Last week, I had the privilege of attending the 1st annual First Nations, Metis & Inuit Education Symposium in Edmonton. The conference theme was Listening, Understanding and Moving Forward Together. Our Division sent a team of 10 including two of our highly respected elders.
It should come as no surprise that a central theme to the symposium was the importance of building relationships. Regardless of the position, teacher, principal, central office personnel or Board, building effective relationships are integral in being successful. In fact, the evaluation criteria for all of them calls for this ability. Through my work up north in proximity of Cree Nations and Metis Settlements and most recently in Blackfoot Territory, I’ve come to fully appreciate the importance of developing a strong and trusting relationship with our FNMI communities. This is not an easy feat given the history of residential schools and the inter-generational trauma that still exists. There is still a certain amount of shame felt when I’m around my aboriginal friends caused by the sins of generations past. All of us, whether religious or not, should shoulder that shame.
Building effective relationships with anyone, but especially with our FNMI people, require us to listen and understand first. Listening and understanding are far more important than speaking and teaching. Rather than tell our perspective, we need to be able to hear their stories. I’m always amazed at the wisdom I learn when I just listen to our elders speak. Their stories provide for incredible learning when we just listen to hear instead of listen to speak. Understanding comes through an open heart and mind and a willingness to challenge our own beliefs which are usually quite naive and more based on what we think we know rather than the actual truth. Remember history is generally written by those in power!!!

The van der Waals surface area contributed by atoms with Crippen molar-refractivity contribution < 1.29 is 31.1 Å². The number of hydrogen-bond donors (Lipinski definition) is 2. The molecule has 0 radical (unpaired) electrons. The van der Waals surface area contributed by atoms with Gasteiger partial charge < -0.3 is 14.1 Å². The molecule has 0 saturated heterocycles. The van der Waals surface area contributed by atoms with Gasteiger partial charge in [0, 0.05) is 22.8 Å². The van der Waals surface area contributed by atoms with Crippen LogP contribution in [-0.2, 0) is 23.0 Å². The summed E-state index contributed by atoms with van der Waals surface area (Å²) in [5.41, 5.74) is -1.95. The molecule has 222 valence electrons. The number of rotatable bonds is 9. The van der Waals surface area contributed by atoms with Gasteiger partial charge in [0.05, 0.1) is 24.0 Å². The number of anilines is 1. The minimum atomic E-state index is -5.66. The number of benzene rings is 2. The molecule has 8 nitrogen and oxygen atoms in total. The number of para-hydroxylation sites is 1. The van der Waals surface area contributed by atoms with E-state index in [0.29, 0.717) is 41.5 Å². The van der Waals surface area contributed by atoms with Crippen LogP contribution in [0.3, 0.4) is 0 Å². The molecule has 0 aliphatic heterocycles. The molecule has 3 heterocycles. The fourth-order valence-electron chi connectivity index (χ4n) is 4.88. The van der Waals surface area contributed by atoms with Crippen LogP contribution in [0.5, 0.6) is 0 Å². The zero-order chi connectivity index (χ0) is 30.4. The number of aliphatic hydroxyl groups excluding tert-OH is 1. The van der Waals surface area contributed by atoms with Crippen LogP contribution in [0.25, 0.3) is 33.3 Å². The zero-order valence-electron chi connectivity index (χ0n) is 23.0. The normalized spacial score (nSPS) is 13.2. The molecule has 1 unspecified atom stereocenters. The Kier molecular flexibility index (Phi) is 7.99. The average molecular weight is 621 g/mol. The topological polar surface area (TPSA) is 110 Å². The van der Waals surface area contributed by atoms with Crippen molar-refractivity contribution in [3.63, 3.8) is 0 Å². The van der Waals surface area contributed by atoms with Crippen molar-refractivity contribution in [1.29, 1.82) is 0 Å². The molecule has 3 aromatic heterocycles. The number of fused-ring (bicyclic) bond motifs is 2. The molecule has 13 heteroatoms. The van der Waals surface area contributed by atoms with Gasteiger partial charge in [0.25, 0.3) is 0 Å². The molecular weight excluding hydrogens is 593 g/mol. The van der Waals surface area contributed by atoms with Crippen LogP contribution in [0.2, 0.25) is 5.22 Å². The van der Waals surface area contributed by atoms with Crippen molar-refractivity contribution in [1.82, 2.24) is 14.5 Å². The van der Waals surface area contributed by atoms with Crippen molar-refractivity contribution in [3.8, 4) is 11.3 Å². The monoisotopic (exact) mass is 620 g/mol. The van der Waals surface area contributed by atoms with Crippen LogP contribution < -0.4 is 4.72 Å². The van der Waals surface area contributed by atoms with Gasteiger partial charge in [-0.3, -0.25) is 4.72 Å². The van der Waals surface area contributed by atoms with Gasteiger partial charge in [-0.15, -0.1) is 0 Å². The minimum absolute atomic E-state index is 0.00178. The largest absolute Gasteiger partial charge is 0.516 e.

The importance of building effective relationships must always be a primary goal. However, to eliminate the gap of achievement and opportunity for our FNMI students and continually raise the bar, requires a clear focus on learning as well. To paraphrase a speaker at the Truth and Reconciliation Commission event held in Edmonton in 2014, “Education is our new buffalo.” Education acts as the bridge between two sides of the river as described by Chief Tony Alexis (@Tony_Alexis) last week. The river banks do not need to look the same or be the same but there needs to be understanding about both sides.
Learning, both cultural and academic, must be parts of the equation for FNMI success. This is not an either/or decision but rather a both/and process. Moving together in unison, utilizing the strengths of all involved will bring about more success. And raising the bar and closing the gap requires high expectations, empathy and support not sympathy and excuses. Our provincial schools need to listen and understand and then teach with cultural awareness and sensitivity. Watching the success of our grad coach program, Oohkaanaayiikaakii’moap- “We are all striving for success” reinforces my belief that we can achieve both goals.
Our FNMI students deserve an education system that speaks to their culture and appreciates their languages AND sets high standards for education. The goal must be an education system that allows our FNMI students the ability (with their choice) to walk successfully in both worlds. Until we can replicate that system, the many negative cycles will continue to plague our FNMI people. That is not only unfair, it is unjust!
Relationships and learning- It is not one or the other- it is both. Relationships, always first but learning comes in a close second.